Republicans have been largely silent on the issue, but at least one California Democrat thinks that can change as soon as Friday.
There's a dark mood on Capitol Hill. The shootings at Sandy Hook Elementary, combined with the death of Hawaii’s Senator, Daniel Inouye, plus the continuing battle over the fiscal cliff has put a pall over everything.
While waiting for the President and Speaker John Boehner to come up with a deal they can vote on, Democratic members of Congress have been busy crafting and promoting legislation to address an issue they think they can affect: The continuing gun violence evidenced at Sandy Hook Elementary School.
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New York City Mayor Michael Bloomberg, second from left, is behind Independence USA, a political action committee that will support candidates willing to crack down on illegal weapons.
Seems like everybody’s creating a political action committee this year — from Stephen Colbert to the brother of a Fullerton Congressional candidate. Now, New York Mayor Michael Bloomberg is getting into the Super PAC act. And his support could help a Democratic challenger unseat a Democratic Congressional incumbent in the Inland Empire.
Bloomberg made the announcement on his website. He’ll spend at least $10 million supporting gay marriage ballot propositions, as well as moderate local and Congressional candidates on both sides of the aisle who work in a bipartisan manner.
The New York Times identified one of those candidates as California State Senator Gloria Negrete McLeod, who's running for Congress. She first heard the news after returning to her office from a funeral. She says there were "tons of e-mails" telling her about an article in the Times. "And I said, 'About what?'”
Because of California’s “top two” election system, McLeod is running against another Democrat, incumbent Ontario Congressman Joe Baca. He was both shocked and surprised by the news and asked, “Why am I being attacked from the East Coast and Bloomberg?”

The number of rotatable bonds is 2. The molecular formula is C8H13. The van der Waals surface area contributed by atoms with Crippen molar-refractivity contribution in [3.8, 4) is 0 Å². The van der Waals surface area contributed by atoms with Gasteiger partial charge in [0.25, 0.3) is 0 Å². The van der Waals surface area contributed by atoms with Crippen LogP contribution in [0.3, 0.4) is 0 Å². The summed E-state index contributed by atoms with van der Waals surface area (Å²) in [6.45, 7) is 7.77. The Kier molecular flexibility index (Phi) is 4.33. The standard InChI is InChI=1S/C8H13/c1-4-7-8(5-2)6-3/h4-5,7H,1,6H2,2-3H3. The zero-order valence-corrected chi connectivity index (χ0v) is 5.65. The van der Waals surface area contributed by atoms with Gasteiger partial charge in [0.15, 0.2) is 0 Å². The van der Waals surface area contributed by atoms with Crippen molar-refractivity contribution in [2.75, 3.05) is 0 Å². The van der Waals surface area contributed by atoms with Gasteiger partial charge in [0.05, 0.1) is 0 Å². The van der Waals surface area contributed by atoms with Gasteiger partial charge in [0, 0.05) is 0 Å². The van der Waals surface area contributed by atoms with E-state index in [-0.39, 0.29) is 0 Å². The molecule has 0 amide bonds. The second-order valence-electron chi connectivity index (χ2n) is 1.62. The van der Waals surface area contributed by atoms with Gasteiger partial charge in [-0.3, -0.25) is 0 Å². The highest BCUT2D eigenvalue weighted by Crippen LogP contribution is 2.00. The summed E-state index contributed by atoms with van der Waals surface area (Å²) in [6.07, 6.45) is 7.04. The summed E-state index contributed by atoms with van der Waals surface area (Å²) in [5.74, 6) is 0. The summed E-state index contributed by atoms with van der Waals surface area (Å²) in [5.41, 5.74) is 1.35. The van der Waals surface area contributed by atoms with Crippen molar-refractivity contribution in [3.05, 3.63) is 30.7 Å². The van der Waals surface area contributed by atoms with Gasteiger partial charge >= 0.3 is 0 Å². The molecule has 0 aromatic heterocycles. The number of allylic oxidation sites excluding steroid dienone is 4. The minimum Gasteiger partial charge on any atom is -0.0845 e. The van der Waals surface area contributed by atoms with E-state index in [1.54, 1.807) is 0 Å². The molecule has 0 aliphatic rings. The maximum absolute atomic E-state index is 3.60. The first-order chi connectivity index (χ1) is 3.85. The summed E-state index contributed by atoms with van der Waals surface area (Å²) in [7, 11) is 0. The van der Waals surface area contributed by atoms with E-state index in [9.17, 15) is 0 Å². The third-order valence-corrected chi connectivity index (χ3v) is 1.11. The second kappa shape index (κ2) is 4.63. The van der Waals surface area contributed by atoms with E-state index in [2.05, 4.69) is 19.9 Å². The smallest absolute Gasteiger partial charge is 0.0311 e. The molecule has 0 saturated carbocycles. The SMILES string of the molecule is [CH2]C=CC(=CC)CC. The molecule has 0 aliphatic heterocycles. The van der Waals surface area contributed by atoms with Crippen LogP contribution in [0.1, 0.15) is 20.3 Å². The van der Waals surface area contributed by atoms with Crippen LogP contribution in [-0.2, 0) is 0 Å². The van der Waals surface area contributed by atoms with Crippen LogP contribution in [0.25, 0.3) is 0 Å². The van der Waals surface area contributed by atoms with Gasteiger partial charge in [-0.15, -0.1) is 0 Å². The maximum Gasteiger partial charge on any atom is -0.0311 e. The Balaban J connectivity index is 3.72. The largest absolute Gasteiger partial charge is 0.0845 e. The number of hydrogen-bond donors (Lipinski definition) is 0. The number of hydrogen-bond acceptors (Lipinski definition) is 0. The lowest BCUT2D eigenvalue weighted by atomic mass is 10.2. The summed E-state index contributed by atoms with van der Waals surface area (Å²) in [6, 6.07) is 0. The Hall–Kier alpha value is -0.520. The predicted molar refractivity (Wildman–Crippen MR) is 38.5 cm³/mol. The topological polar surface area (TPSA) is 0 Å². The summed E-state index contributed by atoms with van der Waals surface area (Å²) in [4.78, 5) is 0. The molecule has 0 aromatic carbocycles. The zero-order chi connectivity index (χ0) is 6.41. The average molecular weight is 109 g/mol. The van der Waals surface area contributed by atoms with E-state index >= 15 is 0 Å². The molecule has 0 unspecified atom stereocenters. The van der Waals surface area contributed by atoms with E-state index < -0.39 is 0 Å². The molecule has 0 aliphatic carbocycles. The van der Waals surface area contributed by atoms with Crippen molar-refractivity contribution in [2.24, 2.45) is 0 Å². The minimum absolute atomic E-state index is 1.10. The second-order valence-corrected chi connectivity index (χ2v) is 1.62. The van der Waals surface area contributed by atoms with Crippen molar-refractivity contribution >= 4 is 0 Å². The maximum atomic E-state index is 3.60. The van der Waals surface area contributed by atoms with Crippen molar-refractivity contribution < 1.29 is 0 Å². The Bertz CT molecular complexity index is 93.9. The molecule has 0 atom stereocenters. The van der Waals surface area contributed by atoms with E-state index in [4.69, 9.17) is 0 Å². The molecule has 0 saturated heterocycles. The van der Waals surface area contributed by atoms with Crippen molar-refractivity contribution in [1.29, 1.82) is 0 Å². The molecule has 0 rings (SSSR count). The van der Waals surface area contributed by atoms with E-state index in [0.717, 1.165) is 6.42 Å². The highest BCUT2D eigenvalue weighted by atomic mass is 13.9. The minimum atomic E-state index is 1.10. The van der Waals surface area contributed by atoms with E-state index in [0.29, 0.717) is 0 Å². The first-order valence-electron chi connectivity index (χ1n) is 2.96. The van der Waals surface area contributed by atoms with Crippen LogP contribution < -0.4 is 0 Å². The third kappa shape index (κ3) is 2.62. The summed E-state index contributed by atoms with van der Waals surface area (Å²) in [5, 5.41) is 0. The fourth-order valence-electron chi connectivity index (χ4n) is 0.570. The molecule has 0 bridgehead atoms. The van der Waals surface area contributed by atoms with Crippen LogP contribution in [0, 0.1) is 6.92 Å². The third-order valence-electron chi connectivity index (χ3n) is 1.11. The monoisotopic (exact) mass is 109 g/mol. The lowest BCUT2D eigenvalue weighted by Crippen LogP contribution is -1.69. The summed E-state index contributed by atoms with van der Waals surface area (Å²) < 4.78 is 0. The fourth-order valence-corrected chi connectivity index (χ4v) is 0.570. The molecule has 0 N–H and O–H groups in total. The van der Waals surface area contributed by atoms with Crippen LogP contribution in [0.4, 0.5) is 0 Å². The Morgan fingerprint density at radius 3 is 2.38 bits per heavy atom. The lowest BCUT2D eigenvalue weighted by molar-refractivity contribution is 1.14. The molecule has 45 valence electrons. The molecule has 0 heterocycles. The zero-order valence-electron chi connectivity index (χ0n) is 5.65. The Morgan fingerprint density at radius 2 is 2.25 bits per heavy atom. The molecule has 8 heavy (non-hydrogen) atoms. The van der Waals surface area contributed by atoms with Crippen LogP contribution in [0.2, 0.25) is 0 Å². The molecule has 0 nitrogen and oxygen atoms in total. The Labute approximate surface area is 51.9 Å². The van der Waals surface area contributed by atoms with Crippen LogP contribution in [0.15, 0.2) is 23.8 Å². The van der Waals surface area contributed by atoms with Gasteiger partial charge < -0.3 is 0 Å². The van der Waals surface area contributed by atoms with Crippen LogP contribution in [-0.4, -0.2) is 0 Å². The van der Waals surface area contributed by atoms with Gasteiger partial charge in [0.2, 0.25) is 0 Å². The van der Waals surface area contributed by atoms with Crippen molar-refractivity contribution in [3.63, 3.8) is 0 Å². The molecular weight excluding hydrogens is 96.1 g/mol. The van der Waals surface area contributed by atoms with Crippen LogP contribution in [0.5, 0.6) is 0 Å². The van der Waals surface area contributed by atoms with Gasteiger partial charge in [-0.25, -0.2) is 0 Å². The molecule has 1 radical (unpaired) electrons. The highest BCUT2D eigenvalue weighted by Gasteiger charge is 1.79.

The issue is guns. Bloomberg says he’ll support candidates who will crack down on illegal weapons. When Baca first ran for Congress in 1999, the National Rifle Association named him one of its “Defenders of Freedom.” On this year's NRA report card, the group gives Baca a “B+” grade — described as “generally a pro-gun candidate.”
Baca says he believes in protecting the Second Amendment of the Constitution — the right to bear arms. He says it’s important to uphold that right, "But I also believe that we need to focus on firearms that fall into the wrong hands."
Most California Democrats in Congress rate an “F” from the NRA. Baca points out McLeod got a “D,” which the NRA gives to "anti-gun" candidates who usually support restrictive gun control legislation.
But McLeod's position on guns sounds similar to Baca’s. She says she also believes in the Second Amendment: "My husband is a former police officer so we, in fact, do have guns. They’re put away in a safe. I don’t have a problem with legitimate people having guns as long as they’re registered and they know how to use them."
Baca — who won the primary by nine percentage points — has raised $900,000 for his campaign, with nearly $300,000 in cash to spend in the last few weeks before the election. McLeod has raised less than a third of that amount, with less than $100,000 in cash on hand.
An infusion from Bloomberg could make a difference to McLeod’s campaign, but she notes it would be an independent expenditure. "I have absolutely no control" of that kind of contribution, she says. "I can’t even see it. I don’t know anything about it, they can’t coordinate with me."
McLeod says this isn’t the first time the promise of campaign PAC money has been rumored. In the primary, there was talk of money for candidates challenging incumbents. It never materialized for her.
Attempts to get a response from Mayor Bloomberg and his Independence USA PAC were unsuccessful.